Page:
You should expect some swelling and bruising on the face to last between 3 to 6 weeks. During this time your facial muscles may feel stiff and as if they are not working properly. You may feel that your face looks distorted. These impressions are only superficial and will go away as the swelling subsides. You can use camouflage makeup to hide bruises.
Scarring is natural following cosmetic surgical procedures. Your scars may take many months or longer to heal. The healing process can go on for as long as two years. During this period, raised, lumpy, itchy or red scars will fade in colour and flatten, making them less obvious.
Before and after surgeryClick to expand
There are things that you can do leading up to any kind of surgery that will improve the experience.
There are a number of things that you can do following any surgery.
Specific things to do after your facelift procedure:
- You can get back to light activities within a day or two. Avoid strenuous or tiring activities for at least two weeks after full facelift surgery. This rest time is shorter for short-scar facelifts.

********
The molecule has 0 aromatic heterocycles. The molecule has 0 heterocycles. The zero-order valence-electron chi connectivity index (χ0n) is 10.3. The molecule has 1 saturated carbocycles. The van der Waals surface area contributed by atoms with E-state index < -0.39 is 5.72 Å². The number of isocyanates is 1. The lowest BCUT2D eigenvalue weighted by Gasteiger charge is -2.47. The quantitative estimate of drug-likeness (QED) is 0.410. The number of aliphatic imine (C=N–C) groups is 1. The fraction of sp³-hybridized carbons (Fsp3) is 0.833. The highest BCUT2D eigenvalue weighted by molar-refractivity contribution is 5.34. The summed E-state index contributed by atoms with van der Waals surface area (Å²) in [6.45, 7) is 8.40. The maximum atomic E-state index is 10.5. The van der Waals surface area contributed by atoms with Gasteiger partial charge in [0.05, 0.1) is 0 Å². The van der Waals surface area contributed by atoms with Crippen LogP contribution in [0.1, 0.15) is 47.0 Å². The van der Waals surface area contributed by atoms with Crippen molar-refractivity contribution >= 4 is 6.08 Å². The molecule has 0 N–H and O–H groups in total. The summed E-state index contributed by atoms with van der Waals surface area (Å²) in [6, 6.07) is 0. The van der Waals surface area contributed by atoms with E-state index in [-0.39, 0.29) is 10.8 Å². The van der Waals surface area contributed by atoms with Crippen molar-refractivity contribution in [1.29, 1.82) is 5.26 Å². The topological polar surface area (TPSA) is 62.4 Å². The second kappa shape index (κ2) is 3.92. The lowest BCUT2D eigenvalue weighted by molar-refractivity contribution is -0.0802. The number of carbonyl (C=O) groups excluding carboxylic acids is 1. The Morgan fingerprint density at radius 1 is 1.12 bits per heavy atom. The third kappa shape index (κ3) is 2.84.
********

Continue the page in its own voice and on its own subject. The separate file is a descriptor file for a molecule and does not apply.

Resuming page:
- Avoid touching your skin, as it may be tender following surgery and you may also run the risk of causing an infection under the skin.
- Take care in brushing or combing your hair to avoid touching the surgical wounds in or near the hairline and behind the ears.
- Wash your hair daily as instructed, using a mild shampoo, taking care to avoid the stitched area.
Possible risks and complicationsClick to expand
As with any surgical procedure, there are risks involved in having a facelift. You should be fully aware of these before you consider surgery.
The best way to reduce risk is to find a surgeon who is fully qualified, has received formal training in facelift procedures and has performed the procedure many times.
Make sure you familiarise yourself with the full list of complications as a result of any surgery.